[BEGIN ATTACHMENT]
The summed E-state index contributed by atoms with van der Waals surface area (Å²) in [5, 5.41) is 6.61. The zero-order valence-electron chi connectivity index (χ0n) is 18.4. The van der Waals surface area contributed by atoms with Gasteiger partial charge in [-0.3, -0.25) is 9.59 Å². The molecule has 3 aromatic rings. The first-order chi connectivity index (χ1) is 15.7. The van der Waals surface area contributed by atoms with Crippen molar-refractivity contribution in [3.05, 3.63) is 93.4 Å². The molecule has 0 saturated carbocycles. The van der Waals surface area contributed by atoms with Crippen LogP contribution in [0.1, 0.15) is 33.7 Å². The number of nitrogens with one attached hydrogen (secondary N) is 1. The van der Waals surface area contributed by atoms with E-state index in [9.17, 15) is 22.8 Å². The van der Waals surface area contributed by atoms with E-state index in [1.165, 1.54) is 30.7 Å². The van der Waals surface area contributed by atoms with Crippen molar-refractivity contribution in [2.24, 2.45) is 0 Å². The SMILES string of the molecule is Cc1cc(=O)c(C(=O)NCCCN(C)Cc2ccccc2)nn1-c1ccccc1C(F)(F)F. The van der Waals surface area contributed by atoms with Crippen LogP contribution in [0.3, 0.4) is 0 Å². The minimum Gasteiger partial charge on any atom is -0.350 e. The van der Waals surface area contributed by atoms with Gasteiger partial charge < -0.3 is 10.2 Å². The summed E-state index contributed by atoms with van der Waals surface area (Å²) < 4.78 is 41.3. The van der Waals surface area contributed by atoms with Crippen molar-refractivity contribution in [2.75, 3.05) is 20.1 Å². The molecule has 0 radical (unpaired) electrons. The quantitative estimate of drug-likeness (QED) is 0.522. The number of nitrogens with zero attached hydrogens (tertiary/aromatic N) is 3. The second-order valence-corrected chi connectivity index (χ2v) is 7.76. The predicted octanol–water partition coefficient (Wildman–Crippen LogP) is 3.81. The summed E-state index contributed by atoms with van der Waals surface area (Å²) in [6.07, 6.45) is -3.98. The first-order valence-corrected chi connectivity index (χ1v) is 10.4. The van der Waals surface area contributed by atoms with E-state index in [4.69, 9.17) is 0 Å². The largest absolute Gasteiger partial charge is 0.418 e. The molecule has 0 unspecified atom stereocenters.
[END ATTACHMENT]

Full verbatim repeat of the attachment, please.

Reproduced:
The summed E-state index contributed by atoms with van der Waals surface area (Å²) in [5, 5.41) is 6.61. The zero-order valence-electron chi connectivity index (χ0n) is 18.4. The van der Waals surface area contributed by atoms with Gasteiger partial charge in [-0.3, -0.25) is 9.59 Å². The molecule has 3 aromatic rings. The first-order chi connectivity index (χ1) is 15.7. The van der Waals surface area contributed by atoms with Crippen molar-refractivity contribution in [3.05, 3.63) is 93.4 Å². The molecule has 0 saturated carbocycles. The van der Waals surface area contributed by atoms with Crippen LogP contribution in [0.1, 0.15) is 33.7 Å². The number of nitrogens with one attached hydrogen (secondary N) is 1. The van der Waals surface area contributed by atoms with E-state index in [9.17, 15) is 22.8 Å². The van der Waals surface area contributed by atoms with E-state index in [1.165, 1.54) is 30.7 Å². The van der Waals surface area contributed by atoms with Crippen molar-refractivity contribution in [2.24, 2.45) is 0 Å². The SMILES string of the molecule is Cc1cc(=O)c(C(=O)NCCCN(C)Cc2ccccc2)nn1-c1ccccc1C(F)(F)F. The van der Waals surface area contributed by atoms with Crippen LogP contribution in [0.3, 0.4) is 0 Å². The minimum Gasteiger partial charge on any atom is -0.350 e. The van der Waals surface area contributed by atoms with Gasteiger partial charge < -0.3 is 10.2 Å². The summed E-state index contributed by atoms with van der Waals surface area (Å²) < 4.78 is 41.3. The van der Waals surface area contributed by atoms with Crippen molar-refractivity contribution in [2.75, 3.05) is 20.1 Å². The molecule has 0 radical (unpaired) electrons. The quantitative estimate of drug-likeness (QED) is 0.522. The number of nitrogens with zero attached hydrogens (tertiary/aromatic N) is 3. The second-order valence-corrected chi connectivity index (χ2v) is 7.76. The predicted octanol–water partition coefficient (Wildman–Crippen LogP) is 3.81. The summed E-state index contributed by atoms with van der Waals surface area (Å²) in [6.07, 6.45) is -3.98. The first-order valence-corrected chi connectivity index (χ1v) is 10.4. The van der Waals surface area contributed by atoms with E-state index in [4.69, 9.17) is 0 Å². The largest absolute Gasteiger partial charge is 0.418 e. The molecule has 0 unspecified atom stereocenters.